Category:Archaeological sites in the Aegean Region
Pages in category "Archaeological sites in the Aegean Region"
The following 56 pages are in this category, out of 56 total. This list may not reflect recent changes (learn more).
The following 56 pages are in this category, out of 56 total. This list may not reflect recent changes (learn more).
1. Aigai (Aeolis) – Aigai, also Aigaiai was an ancient Greek, later Roman, city and bishopric in Aeolis. Aegae is mentioned by both Herodotus and Strabo as being a member of the Aeolian dodecapolis and it was also an important sanctuary of Apollo. Aigai had its brightest period under the Attalid dynasty, which ruled from nearby Pergamon in the 3rd, the remains of the city are located near the modern village of Yuntdağı Köseler in Manisa Province, Turkey. The archaeological site is situated at a high altitude almost on top of Mount Gün. Initially the city was a possession of the Lydian Empire and later the Achaemenid Empire when it conquered the former, in the early third century BC it became part of the Kingdom of Pergamon. It changed hands from Pergamon to the Seleucid Empire, but was recaptured by Attalus I of Pergamon in 218 BC, in the war between Bithynia and Pergamon, it was destroyed by Prusias II of Bithynia in 156 BC. After a peace was brokered by the Romans, the city was compensated with hundred talents, under the rule of Pergamon a market building and a temple to Apollo were constructed. In 129 BC the Kingdom of Pergamon became part of the Roman Empire, the city was destroyed by an earthquake in 17 AD and received aid for reconstruction from emperor Tiberius. Ægæ was important enough in the Roman province of Asia Prima to become one of the many suffragans of its capital Ephesuss Metropolitan Archbishopric, the diocese was nominally restored in 1933 as titular bishopric. The plateau is surrounded by a wall with a length of 1.5 kilometers, on the eastern side are the remains of the three-story indoor market with a height of 11 meters and a length of 82 meters. The upper floor of the Hellenistic building was renovated in Roman times, the partially overgrown remains of many other buildings are scattered over the site. These include the acropolis which is out in terraces, a Macellum, a gymnasium, a bouleuterion. About five kilometers to the east the foundations of a sanctuary of Apollo are found on the banks of the river flows around the ruins. It was an Ionic order peripteros temple from the first century BC, a cella which is six meters high and three monoliths still remain. The first western visitors of Aigai were William Mitchell Ramsay and Salomon Reinach in 1880 and they reported about their visit in the Journal of Hellenic Studies and the Bulletin de Correspondance Hellénique. They were followed by Richard Bohn and Carl Schuchhardt, who examined the site as a part of the excavations in Pergamon, since 2004 the site is being excavated by Ersin Doğer of Ege University in Izmir. By 2010 the access road, the bouleuterion, the odeon, shops, numerous water pipes, for the coming years it is planned to re-erect the market halls facade with the original stones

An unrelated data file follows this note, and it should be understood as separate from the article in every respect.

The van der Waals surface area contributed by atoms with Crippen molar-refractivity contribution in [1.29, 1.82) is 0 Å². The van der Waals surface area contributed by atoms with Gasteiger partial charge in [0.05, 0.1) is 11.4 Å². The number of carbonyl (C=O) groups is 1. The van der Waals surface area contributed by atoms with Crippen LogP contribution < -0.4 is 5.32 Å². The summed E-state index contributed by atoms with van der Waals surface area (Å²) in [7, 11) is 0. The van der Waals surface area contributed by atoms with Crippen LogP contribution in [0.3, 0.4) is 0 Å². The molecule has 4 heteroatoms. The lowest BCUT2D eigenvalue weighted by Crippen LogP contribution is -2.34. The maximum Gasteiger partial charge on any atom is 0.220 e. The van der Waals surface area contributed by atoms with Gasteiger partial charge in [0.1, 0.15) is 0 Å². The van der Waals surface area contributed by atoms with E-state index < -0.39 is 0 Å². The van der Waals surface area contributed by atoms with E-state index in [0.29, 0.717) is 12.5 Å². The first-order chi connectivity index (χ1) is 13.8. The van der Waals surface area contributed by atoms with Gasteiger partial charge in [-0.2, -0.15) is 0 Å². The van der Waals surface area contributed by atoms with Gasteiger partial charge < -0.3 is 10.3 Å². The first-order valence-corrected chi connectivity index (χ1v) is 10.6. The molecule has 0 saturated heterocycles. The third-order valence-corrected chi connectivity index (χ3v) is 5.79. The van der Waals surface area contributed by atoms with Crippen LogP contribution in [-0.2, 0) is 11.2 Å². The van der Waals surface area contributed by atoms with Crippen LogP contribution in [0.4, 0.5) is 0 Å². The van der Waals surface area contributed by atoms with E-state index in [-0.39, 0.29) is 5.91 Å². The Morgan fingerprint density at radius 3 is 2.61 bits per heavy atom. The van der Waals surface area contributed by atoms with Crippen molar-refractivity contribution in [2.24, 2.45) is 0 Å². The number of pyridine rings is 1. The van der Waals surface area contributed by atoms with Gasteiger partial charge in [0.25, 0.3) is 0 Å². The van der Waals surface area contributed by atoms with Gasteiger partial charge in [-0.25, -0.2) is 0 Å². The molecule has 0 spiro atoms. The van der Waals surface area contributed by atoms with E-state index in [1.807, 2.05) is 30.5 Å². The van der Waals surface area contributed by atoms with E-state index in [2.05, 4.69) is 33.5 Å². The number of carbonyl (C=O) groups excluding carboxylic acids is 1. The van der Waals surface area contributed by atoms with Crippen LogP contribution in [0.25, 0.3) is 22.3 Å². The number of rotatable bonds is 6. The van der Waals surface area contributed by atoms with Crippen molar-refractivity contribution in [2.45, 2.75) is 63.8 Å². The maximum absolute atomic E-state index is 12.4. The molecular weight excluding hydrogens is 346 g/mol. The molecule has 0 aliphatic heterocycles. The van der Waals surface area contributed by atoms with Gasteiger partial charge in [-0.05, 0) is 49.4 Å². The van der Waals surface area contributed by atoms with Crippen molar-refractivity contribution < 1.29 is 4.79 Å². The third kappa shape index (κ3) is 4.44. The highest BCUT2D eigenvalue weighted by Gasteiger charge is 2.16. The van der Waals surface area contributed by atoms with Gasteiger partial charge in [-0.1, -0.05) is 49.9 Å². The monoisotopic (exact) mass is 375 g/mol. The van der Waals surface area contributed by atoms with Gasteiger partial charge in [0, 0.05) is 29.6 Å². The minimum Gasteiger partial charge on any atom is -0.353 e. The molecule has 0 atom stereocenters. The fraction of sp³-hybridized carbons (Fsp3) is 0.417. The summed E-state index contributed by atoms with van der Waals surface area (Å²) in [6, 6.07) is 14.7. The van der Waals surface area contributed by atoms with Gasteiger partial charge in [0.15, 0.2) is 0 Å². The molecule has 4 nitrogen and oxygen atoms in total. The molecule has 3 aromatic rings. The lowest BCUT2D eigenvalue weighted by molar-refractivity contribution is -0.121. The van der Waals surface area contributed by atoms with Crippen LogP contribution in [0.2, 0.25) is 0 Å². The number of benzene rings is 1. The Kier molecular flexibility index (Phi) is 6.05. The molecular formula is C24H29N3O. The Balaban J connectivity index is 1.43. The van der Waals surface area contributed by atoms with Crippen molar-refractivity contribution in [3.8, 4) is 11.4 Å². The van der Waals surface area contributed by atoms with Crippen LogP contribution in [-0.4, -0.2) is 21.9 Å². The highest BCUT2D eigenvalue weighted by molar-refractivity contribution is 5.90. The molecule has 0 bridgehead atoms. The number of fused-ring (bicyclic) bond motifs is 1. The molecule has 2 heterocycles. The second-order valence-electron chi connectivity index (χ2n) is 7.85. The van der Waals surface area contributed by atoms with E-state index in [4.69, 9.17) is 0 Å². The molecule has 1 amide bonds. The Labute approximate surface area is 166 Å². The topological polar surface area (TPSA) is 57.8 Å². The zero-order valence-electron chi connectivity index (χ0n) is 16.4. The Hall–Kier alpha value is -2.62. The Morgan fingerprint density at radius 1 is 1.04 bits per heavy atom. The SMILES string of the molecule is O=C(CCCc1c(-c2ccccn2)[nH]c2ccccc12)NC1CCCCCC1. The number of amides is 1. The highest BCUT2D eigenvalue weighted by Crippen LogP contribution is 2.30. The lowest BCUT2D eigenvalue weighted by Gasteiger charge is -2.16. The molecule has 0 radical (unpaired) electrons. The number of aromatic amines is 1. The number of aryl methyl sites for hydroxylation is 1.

2. Aphrodisias – Aphrodisias was a small ancient Greek city in the historic Caria cultural region of western Anatolia, Turkey. It is located near the village of Geyre, about 100 km east/inland from the coast of the Aegean Sea. Aphrodisias was named after Aphrodite, the Greek goddess of love, who had here her unique cult image, according to the Suda, a Byzantine encyclopedic compilation, before the city became known as Aphrodisias it had three previous names, Lelégōn Pólis, Megálē Pólis, and Ninóē. Sometime before 640, in the Late Antiquity period when it was within the Byzantine Empire, white and blue grey Carian marble was extensively quarried from adjacent slopes in the Hellenistic and Roman periods, for building facades and sculptures. Marble sculptures and sculptors from Aphrodisias became famous in the Roman world, the site is in an earthquake zone and has suffered a great deal of damage at various times, especially in severe tremors of the 4th and 7th centuries. An added complication was that one of the 4th century earthquakes altered the water table, evidence can be seen of emergency plumbing installed to combat this problem. Aphrodisias never fully recovered from the 7th century earthquake, and fell into disrepair, part of the town was covered by the modern village of Geyre, some of the cottages were removed in the 20th century to reveal the older city. A new Geyre has been built a distance away. In Byzantine times the city was renamed Stauropoli meaning “the city of the cross”, another bishop, Theopropios, is mentioned by an inscription. Bishops are known from the Notitia Episcopatuum of pseudo-Epiphanius, the town was also home to the martyrs Diodorus and Rodopiano during the persecution of Diocletian. In the 7th century Stauropolis had twenty-eight suffragan bishops and twenty-six at the beginning of the 10th century, surviving acta record that between 1356 and 1368 it was without a metropolitan, but was under the administration of the metropolitan of Bizye. In 1369 metropolitan reappears as the recipient of the churches of Miletus and Antioch on the Maeander, isaias of Stauropolis attended the Council of Florence and fled to avoid signing the decree of union. Stauropolis remains a Roman Catholic titular metropolitan see of the former Roman province of Caria, the Temple of Aphrodite was a focal point of the town, but the character of the building was altered when it became a Christian basilica. The Aphrodisian sculptors became renowned and benefited from a supply of marble close at hand. The school of sculpture was very productive, much of their work can be seen around the site, many full-length statues were discovered in the region of the agora, and trial and unfinished pieces pointing to a true school are in evidence. Sarcophagi were recovered in locations, most frequently decorated with designs consisting of garland. Pilasters have been showing what are described as peopled scrolls with figures of people, birds. A monumental gateway, or tetrapylon, leads from the main street of the town into a large forecourt in front of the Temple or Sanctuary of Aphrodite